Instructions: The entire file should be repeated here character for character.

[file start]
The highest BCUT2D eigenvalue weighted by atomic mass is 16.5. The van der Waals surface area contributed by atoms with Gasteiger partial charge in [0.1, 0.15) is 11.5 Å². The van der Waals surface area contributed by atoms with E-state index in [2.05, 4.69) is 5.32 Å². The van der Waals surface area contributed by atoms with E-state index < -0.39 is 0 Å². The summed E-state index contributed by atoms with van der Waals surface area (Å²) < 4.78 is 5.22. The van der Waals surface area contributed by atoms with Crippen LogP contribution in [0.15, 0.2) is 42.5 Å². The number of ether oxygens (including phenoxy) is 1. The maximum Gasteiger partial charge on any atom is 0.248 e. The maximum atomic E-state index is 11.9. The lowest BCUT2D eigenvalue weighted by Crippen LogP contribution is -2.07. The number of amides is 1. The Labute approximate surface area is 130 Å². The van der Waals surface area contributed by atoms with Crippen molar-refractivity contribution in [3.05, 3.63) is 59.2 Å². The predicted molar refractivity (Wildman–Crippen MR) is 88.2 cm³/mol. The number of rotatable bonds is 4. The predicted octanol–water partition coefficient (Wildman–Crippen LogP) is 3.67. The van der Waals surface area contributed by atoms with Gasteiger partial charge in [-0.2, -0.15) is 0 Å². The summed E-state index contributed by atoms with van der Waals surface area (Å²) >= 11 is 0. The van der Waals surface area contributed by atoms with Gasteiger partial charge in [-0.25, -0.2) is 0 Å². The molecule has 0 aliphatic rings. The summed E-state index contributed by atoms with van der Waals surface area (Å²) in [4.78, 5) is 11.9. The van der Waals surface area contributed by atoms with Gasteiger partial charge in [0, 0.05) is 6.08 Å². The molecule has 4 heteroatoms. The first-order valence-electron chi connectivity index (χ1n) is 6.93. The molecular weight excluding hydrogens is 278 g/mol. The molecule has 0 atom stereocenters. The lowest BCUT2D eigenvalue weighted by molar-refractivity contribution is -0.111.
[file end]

The highest BCUT2D eigenvalue weighted by atomic mass is 16.5. The van der Waals surface area contributed by atoms with Gasteiger partial charge in [0.1, 0.15) is 11.5 Å². The van der Waals surface area contributed by atoms with E-state index in [2.05, 4.69) is 5.32 Å². The van der Waals surface area contributed by atoms with E-state index < -0.39 is 0 Å². The summed E-state index contributed by atoms with van der Waals surface area (Å²) < 4.78 is 5.22. The van der Waals surface area contributed by atoms with Crippen LogP contribution in [0.15, 0.2) is 42.5 Å². The number of ether oxygens (including phenoxy) is 1. The maximum Gasteiger partial charge on any atom is 0.248 e. The maximum atomic E-state index is 11.9. The lowest BCUT2D eigenvalue weighted by Crippen LogP contribution is -2.07. The number of amides is 1. The Labute approximate surface area is 130 Å². The van der Waals surface area contributed by atoms with Crippen molar-refractivity contribution in [3.05, 3.63) is 59.2 Å². The predicted molar refractivity (Wildman–Crippen MR) is 88.2 cm³/mol. The number of rotatable bonds is 4. The predicted octanol–water partition coefficient (Wildman–Crippen LogP) is 3.67. The van der Waals surface area contributed by atoms with Gasteiger partial charge in [-0.2, -0.15) is 0 Å². The summed E-state index contributed by atoms with van der Waals surface area (Å²) >= 11 is 0. The van der Waals surface area contributed by atoms with Gasteiger partial charge in [-0.25, -0.2) is 0 Å². The molecule has 0 aliphatic rings. The summed E-state index contributed by atoms with van der Waals surface area (Å²) in [4.78, 5) is 11.9. The van der Waals surface area contributed by atoms with Gasteiger partial charge in [0, 0.05) is 6.08 Å². The molecule has 4 heteroatoms. The first-order valence-electron chi connectivity index (χ1n) is 6.93. The molecular weight excluding hydrogens is 278 g/mol. The molecule has 0 atom stereocenters. The lowest BCUT2D eigenvalue weighted by molar-refractivity contribution is -0.111.